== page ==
Adaptive Enterprise is one of the best books I’ve read about what it really takes to build a learning organization. The core idea in the book is that companies need to evolve their strategies, operating models, and cultures to adapt to the pace of change and complexity of the information age. Haeckel lays out several ways that a “sense-and-respond” organization differs from a “make-and-sell” organization. He shows how your organization can become more customer-driven, using regular insights into how your value proposition is resonating with customers to adapt and guide your improvement efforts. Haeckel is not just making an argument for how to reduce pain points along your customer journey. He shows how you can reimagine-your broader “business design,” applying the adaptive loop in complexity theory (sense->interpret->decide->act) to the enterprise overall. He lays out a path to anticipate and preempt change rather than react to it.
There are several key differences between a sense-and-respond and a make-and-sell business design:
1. Shift to agility and ability to respond to customer signals vs. operating efficiencies as the primary focus for your business design. Not surprisingly, making this evolution results in significant cultural tension that your leaders need to address.
2. Reorientation from product focused to relationship and process improvement focused. Becoming more customer-driven doesn’t mean that you are no longer interested in quality management and operating efficiencies. But the toolkit, skills, and behaviors to address the “cost of quality” shift as you become more of a sense-and-respond organization.
3. Evolving the operating model and governance from a more sequential approach to a networked and parallel one. This takes the principles of driving enterprise agility beyond IT to a deeper level.
4. Broadening the information architecture from a top-down and functionally driven approach to one that embraces democratization of insights and working together in cross-functional teams.
In the book, Haeckel shows how being more customer-back in your business design enables you to find insights more systematically about your customers that they may not even be able to fully articulate themselves. This is highly complementary to the concepts in Clued In by Lou Carbone (which I reviewed previously on my top ten list), which should not be a surprise, as the two have collaborated over their distinguished careers. In an article together for MIT Sloan Management Review titled “Managing the Total Customer Experience,” they introduce several pragmatic tools that Lou builds on in Clued In. An “experience audit” allows you to build deeper insights into the full set of clues along the customer journey that impact how customers feel about themselves and how this translates into their relationship with your brand. An “emotional motif” distills these clues down to a few words that become a touchstone for how clues are developed and tracked over time. The emotional motif becomes part of the narrative and storytelling by your leaders with the organization for communicating, implementing and monitoring a broader “experience management system.”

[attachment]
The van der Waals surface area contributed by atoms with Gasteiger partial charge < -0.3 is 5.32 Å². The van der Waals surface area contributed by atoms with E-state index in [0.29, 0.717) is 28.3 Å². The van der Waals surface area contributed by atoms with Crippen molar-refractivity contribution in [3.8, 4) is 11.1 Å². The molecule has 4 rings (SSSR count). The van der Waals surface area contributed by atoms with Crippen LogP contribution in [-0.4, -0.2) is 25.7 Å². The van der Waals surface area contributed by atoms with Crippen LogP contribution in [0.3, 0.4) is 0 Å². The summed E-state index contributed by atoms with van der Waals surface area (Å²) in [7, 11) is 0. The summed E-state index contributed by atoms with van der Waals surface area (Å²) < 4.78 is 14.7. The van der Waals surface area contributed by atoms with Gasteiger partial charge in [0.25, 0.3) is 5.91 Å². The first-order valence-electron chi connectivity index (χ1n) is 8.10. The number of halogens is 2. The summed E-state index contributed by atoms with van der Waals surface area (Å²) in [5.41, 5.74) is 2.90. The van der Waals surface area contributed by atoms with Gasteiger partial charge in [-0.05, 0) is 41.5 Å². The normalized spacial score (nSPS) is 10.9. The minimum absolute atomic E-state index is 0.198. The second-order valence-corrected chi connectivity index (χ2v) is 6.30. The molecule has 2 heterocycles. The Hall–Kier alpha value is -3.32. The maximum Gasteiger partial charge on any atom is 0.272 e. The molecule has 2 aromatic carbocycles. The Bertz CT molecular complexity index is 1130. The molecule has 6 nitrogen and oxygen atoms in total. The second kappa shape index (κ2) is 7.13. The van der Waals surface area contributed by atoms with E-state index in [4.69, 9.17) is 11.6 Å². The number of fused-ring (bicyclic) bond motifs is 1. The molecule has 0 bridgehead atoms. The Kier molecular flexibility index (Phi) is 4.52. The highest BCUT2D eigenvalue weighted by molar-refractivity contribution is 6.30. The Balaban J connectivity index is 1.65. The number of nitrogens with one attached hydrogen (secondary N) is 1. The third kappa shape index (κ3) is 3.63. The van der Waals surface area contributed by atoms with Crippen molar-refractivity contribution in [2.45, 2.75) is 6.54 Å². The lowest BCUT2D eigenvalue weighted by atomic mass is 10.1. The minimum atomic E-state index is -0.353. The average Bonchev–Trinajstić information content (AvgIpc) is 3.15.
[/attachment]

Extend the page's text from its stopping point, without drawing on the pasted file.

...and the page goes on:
Haeckel’s prescription for building a sense-and-respond organization also aligns with several of the core concepts in Leading Outside the Lines, by Jon Katzenbach and Zia Khan (also on my top ten list). Haeckel recognizes that building a sense-and-respond organization requires focusing not just on building capabilities to drive from insights to action but focusing on behavior adoption across the enterprise. Haeckel focuses on the role of leaders to help evolve the business design, leveraging both formal and informal organizational change levers. He emphasizes the importance of leadership commitments to signal and guide change, rather than a command-and-control approach.
One of the core challenges for an adaptive enterprise is translating noise into meaning faster than data arrives. This challenge has only grown larger given the expanding volume of data, especially unstructured data that make up your data signals. Unstructured data - which includes all of your interactions with customers across any touchpoint where you have a record of the conversation, such as your call centers, social media, chatbots and messaging in-app or via text message – are growing exponentially as companies seek to build more personalized experiences and as previously in person experiences have a digital trail. Building more actionable insights from this data is a key requirement for an adaptive enterprise. Fortunately, the capabilities for AI and organizational learnings for how to embed insights into scalable approaches to enterprise agility and quality management are becoming more mature.
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